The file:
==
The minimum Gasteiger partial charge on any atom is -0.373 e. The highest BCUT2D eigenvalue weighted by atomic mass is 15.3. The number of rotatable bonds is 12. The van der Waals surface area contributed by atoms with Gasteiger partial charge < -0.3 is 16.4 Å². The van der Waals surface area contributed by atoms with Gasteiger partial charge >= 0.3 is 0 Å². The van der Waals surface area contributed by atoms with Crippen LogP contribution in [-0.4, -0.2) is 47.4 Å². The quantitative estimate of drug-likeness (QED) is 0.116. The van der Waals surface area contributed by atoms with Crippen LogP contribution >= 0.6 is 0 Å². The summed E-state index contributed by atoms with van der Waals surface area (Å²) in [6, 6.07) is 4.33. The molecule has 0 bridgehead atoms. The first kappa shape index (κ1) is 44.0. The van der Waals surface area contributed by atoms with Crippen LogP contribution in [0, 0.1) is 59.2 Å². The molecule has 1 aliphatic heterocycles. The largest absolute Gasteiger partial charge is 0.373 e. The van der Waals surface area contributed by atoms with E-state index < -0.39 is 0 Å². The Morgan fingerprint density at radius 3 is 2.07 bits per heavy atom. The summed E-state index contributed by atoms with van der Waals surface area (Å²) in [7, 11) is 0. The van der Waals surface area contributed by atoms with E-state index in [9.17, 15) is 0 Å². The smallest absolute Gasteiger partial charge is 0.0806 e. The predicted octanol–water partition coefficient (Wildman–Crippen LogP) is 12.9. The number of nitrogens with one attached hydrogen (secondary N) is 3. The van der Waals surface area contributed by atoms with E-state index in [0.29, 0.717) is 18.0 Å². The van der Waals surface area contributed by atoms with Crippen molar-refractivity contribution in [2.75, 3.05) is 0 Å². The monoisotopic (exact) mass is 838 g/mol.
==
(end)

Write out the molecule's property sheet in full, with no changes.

The minimum Gasteiger partial charge on any atom is -0.373 e. The highest BCUT2D eigenvalue weighted by atomic mass is 15.3. The number of rotatable bonds is 12. The van der Waals surface area contributed by atoms with Gasteiger partial charge < -0.3 is 16.4 Å². The van der Waals surface area contributed by atoms with Gasteiger partial charge >= 0.3 is 0 Å². The van der Waals surface area contributed by atoms with Crippen LogP contribution in [-0.4, -0.2) is 47.4 Å². The quantitative estimate of drug-likeness (QED) is 0.116. The van der Waals surface area contributed by atoms with Crippen LogP contribution >= 0.6 is 0 Å². The summed E-state index contributed by atoms with van der Waals surface area (Å²) in [6, 6.07) is 4.33. The molecule has 0 bridgehead atoms. The first kappa shape index (κ1) is 44.0. The van der Waals surface area contributed by atoms with Crippen LogP contribution in [0, 0.1) is 59.2 Å². The molecule has 1 aliphatic heterocycles. The largest absolute Gasteiger partial charge is 0.373 e. The van der Waals surface area contributed by atoms with E-state index < -0.39 is 0 Å². The Morgan fingerprint density at radius 3 is 2.07 bits per heavy atom. The summed E-state index contributed by atoms with van der Waals surface area (Å²) in [7, 11) is 0. The van der Waals surface area contributed by atoms with E-state index in [9.17, 15) is 0 Å². The smallest absolute Gasteiger partial charge is 0.0806 e. The predicted octanol–water partition coefficient (Wildman–Crippen LogP) is 12.9. The number of nitrogens with one attached hydrogen (secondary N) is 3. The van der Waals surface area contributed by atoms with E-state index in [0.29, 0.717) is 18.0 Å². The van der Waals surface area contributed by atoms with Crippen molar-refractivity contribution in [2.75, 3.05) is 0 Å². The monoisotopic (exact) mass is 838 g/mol.